The fore hatch on the Freeport 41 has always been a problem for us. Its heavy and dangerous. The 3/4 inch Lexan top was crazed and ugly.
In addition, when we carry or Rib dinghy on the foredeck, the hatch cannot be opened to give ventilation.

Below is our attempt to improve on function and appearance.

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Here is the hatch as it was when we purchased Flying Cloud.

The Lexan was crazed and checked and the Lexan surface was very slippery to walk on.



The rebuilt hatch has two opening hatches that open to the sides, Gull-wing style. The dinghy chocks will mount just aft of the small hatch and when the dinghy is stored on deck these smaller hatches can be opened up to match the "V" shape of the dinghy bottom. I'll post pics with the dinghy onboard when this is finished.

This is a very large fore hatch and it came with two very small hatch dogs on the inside. I am installing two external twist latches that will really secure this hatch.

Once again the teak was all salvaged from old teak decks that were removed and the teak tossed out.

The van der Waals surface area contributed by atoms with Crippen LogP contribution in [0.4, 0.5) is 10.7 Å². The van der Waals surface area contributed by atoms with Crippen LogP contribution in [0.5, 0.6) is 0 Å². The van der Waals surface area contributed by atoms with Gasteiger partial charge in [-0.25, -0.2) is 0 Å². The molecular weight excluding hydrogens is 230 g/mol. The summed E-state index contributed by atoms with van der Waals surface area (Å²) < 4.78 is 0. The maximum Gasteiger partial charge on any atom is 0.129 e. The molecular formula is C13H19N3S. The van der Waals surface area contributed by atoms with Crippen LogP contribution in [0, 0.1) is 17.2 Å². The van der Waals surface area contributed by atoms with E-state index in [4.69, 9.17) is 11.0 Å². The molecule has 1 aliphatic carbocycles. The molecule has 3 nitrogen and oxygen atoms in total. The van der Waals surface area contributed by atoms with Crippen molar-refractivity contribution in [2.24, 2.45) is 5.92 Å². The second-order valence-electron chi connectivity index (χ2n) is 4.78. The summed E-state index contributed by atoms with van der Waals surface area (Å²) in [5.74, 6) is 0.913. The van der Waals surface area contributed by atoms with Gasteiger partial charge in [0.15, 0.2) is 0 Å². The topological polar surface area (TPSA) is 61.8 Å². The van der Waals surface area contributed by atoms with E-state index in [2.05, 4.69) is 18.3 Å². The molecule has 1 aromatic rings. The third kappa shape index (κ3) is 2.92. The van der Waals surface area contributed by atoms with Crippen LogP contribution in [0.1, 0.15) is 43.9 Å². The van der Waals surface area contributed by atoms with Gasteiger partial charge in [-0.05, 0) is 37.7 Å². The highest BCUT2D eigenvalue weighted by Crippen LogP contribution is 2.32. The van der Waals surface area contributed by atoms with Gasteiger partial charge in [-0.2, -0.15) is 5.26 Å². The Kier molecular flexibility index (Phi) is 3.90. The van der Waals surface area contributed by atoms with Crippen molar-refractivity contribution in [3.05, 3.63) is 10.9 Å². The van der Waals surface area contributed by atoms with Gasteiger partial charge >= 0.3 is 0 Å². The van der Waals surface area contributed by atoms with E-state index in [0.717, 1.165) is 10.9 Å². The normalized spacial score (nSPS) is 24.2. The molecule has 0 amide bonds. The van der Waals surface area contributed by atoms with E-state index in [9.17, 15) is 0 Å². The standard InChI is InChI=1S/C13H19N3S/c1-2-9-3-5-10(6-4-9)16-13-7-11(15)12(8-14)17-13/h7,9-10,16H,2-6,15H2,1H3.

I might add too that the deck strips you see would normally, on a true teak deck, have hundreds of screws.
I plane and trim all the teak strips, lay them upside down on a sheet of polyethylene and the I lay fiberglass mat with West System epoxy across all the strips. When finished I have a one piece board that I cut to size and install with 3M 5200 and a half dozen screws.

This hatch always leaked water when a wave broke onboard. So I redesigned the way the hatch seals in the inside.
I built some coamings around the hatch opening so that any water would drain out. Sort of the same idea as a dorade box.

This design can be found on page 47 or Eric Hiscocks book, "Cruising Under Sail", second edition.


Two of these along with the larger hinges should make this hatch pretty secure in any weather

T I'll post more photos and info once I complete this phase of the project
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